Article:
Yet, amid a lack of knowledge about the game, what Falak had in abundance was an indomitable will. Yadav adds “But you ask her to bowl and hit the stumps, and she would do it effortlessly. Surprisingly enough, we had a tournament to play soon after she joined and despite not being well-trained, she played a crucial role in making us champions.”


Rubbing Shoulders With the Boys

It took all but one competitive tournament for Yadav to discern that keeping the pacer restricted to the girls’ team would only hinder her growth, for she was meant for much bigger things.

“After that tournament, it was clear to me that keeping her restricted to school-level cricket would only mean a massive waste of talent and opportunity. But how do we help her grow when in our region, there simply wasn’t a girl better at the game? So we took a call and asked her to play specifically against the boys,” he says.

Being too good for the girls' team, Falak was asked to play with the boys.

(Photo: Sourced by The Quint)

Recollecting what drove the 18-year-old from Katghar to South Africa, her coach says “Falak is a tireless worker – leisure was just not for her. She would play three games per day, and all of those matches will be against boys. In only one year, she had the chance to play in a BCCI-organised tournament.”

Falak Naz once used to play three games in a day.

(Photo: Sourced by The Quint)


Returning From an Injury, With a New Skill in the Bag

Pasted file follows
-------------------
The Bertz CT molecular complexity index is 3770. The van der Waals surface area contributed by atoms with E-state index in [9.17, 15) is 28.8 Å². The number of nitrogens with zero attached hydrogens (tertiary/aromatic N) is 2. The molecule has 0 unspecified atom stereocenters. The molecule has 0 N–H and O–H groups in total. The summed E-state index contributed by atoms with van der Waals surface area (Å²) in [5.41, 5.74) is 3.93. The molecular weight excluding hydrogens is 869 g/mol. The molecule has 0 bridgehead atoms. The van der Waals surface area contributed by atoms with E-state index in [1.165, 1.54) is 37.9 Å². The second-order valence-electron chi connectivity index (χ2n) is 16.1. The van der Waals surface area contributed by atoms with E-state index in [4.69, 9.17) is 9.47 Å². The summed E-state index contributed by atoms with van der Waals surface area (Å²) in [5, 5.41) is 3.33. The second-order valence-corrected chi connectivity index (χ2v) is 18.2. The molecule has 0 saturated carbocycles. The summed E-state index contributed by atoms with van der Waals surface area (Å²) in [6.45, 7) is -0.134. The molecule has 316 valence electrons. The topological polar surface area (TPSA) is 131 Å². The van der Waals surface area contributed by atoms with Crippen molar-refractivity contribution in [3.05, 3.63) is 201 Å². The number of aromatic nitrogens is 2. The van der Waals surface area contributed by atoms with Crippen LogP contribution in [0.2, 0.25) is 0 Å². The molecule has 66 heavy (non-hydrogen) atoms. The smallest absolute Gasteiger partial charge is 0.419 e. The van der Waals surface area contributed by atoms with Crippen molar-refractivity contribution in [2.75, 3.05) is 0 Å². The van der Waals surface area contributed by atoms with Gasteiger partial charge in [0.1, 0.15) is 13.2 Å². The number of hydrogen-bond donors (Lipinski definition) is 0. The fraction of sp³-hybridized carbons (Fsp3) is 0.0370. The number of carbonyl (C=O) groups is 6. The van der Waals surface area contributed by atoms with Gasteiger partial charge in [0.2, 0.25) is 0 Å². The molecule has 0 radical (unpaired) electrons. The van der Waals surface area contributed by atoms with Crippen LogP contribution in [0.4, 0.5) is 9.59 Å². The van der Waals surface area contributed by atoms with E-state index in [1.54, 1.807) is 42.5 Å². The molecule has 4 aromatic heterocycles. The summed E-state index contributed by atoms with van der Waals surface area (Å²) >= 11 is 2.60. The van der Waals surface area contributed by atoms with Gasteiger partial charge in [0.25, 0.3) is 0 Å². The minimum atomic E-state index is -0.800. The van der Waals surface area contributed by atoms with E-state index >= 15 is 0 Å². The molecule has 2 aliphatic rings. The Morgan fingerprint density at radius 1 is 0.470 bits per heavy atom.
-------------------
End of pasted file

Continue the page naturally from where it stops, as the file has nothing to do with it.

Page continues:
Yet, Falak's story is not a fairytale devoid of unforeseen complications. Exactly when it seemed that her path to the senior team was paved with flowers, when she was already on the radar of the national selectors, the youngster sustained a career-threatening injury.

But miraculously enough, instead of letting it curb her development, she ended up utilising it to learn a new trade.

Yadav tells us “Things went wrong when she suffered an injury after that tournament. For someone who knew nothing but cricket, it was tough to sit on the sidelines. It takes time to regain rhythm and pace after an injury, but with Falak not being the most patient, I advised her to learn leg spin instead. Now, though she remains a medium pacer, she can also bowl leg-spin if needed.”


Having donned the precious blue, albeit at the U19 level, Falak now remains determined of replicating her idol, Jhulan Goswami’s achievements. Her coach informs “Jhulan Goswami has always been her biggest inspiration. She would say ‘Mujhe Jhulan didi ki tarah banna hai' (I want to be like Jhulan didi). But many of her friends call her ‘lady Bhuvneshwar Kumar’ owing to a similar action.”

The 18-year-old is determined to replicate Jhulan Goswami's achievements.

(Photo: Sourced by The Quint)

The road, however, will be interminable. The journey, however, will be arduous. The deterrents, however, will be unyielding. But beyond all of that lies the shimmering victory line, and having achieved victories in battles aplenty since her childhood, Falak Naz is prepared not to let the fire burn down, and the desire wear out.